Antimalarial Drug Resistance of Plasmodium falciparum in northwest Madagascar

Alysala Malik, VP&S Class of 2025

Name: Alysala Malik
School: Vagelos College of Physicians & Surgeons, Class of 2025
Mentor: David Fidock, PhD and Milijaona Randrianarivelojosia, PhD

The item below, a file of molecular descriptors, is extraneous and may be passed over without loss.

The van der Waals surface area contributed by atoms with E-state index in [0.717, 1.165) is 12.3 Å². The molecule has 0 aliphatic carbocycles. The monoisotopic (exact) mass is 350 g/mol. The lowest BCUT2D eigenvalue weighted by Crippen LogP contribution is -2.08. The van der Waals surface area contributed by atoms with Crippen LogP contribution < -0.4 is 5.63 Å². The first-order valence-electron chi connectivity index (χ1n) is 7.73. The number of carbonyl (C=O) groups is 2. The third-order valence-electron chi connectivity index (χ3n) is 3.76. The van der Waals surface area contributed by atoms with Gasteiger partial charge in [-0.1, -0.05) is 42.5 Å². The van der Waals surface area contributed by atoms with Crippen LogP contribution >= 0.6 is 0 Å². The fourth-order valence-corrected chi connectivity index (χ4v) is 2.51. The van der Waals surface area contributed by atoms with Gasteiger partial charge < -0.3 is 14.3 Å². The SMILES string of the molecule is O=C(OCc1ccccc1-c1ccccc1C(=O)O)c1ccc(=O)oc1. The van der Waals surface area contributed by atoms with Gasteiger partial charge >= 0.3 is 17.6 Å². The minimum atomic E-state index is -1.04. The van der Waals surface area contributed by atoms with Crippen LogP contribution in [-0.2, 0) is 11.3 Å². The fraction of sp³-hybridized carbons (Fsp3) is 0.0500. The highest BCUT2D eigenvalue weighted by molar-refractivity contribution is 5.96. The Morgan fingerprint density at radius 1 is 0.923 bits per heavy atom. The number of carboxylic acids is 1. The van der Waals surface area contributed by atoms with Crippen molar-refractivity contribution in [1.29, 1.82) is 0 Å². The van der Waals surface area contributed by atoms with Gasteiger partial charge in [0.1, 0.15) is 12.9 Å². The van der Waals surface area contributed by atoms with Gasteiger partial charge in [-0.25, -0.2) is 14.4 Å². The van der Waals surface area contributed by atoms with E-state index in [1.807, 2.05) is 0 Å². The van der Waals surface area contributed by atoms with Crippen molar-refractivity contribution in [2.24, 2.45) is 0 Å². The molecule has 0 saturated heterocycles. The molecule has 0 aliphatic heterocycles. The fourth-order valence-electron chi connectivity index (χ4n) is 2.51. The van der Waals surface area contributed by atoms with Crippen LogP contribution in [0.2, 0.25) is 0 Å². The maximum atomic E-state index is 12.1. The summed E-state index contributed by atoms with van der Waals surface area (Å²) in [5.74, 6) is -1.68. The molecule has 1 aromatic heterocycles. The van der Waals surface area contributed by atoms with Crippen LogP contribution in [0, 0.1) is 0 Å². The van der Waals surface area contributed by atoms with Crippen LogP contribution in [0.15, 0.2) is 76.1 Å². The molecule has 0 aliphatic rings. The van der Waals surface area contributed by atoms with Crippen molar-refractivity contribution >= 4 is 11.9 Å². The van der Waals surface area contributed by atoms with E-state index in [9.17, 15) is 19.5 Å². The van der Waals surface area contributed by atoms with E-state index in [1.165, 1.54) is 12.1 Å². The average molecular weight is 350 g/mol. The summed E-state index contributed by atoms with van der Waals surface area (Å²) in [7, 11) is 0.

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Malaria parasites, notably Plasmodium falciparum, are among the top five causes of mortality in Madagascar. Following widespread parasite resistance to chloroquine in the 1970s, artemisinin-based combination therapies were adopted as first-line treatment worldwide. However artemisinin efficacy is now threatened by emerging resistance, and monitoring is crucial to a unified global effort to monitor resistance patterns and inform drug policy. This collaboration with the Institut Pasteur de Madagascar (IPM) was initiated to test for the emergence of drug- resistant P. falciparum parasites in northwest Madagascar. Capacity strengthening of the Parasitology Unit at IPM was a major focus, with the aim of creating a sustainable system of collecting Plasmodium isolates, culture- adapting parasite lines, and amplifying the genes of pfmdr1, pfk13, and most importantly pfcrt for which resistance to piperaquine is mediated via point mutations. Plasmodium sp isolates were collected at a primary health center in Antanimbary, Madagascar (284 km northwest of Antananarivo). Venous blood samples arrived in Antananarivo within 24 hours and the species of Plasmodium infection was determined by microscopy. Samples presenting singularly with P. falciparum and with a parasitemia > 0.2% were placed into culture. Following RNA extraction and cDNA synthesis, reverse-transcriptase PCR was performed to amplify the drug resistance-associated genes of pfcrt, pfmdr1, and pfk13. Samples were sent to GenoScreen in France and sequences are currently being analyzed. Next steps are to assess ex-vivo drug susceptibilities to artemisinin derivatives and their partner drugs used in current combination therapies to identify mutations causal for drug resistance and loss of drug efficacy.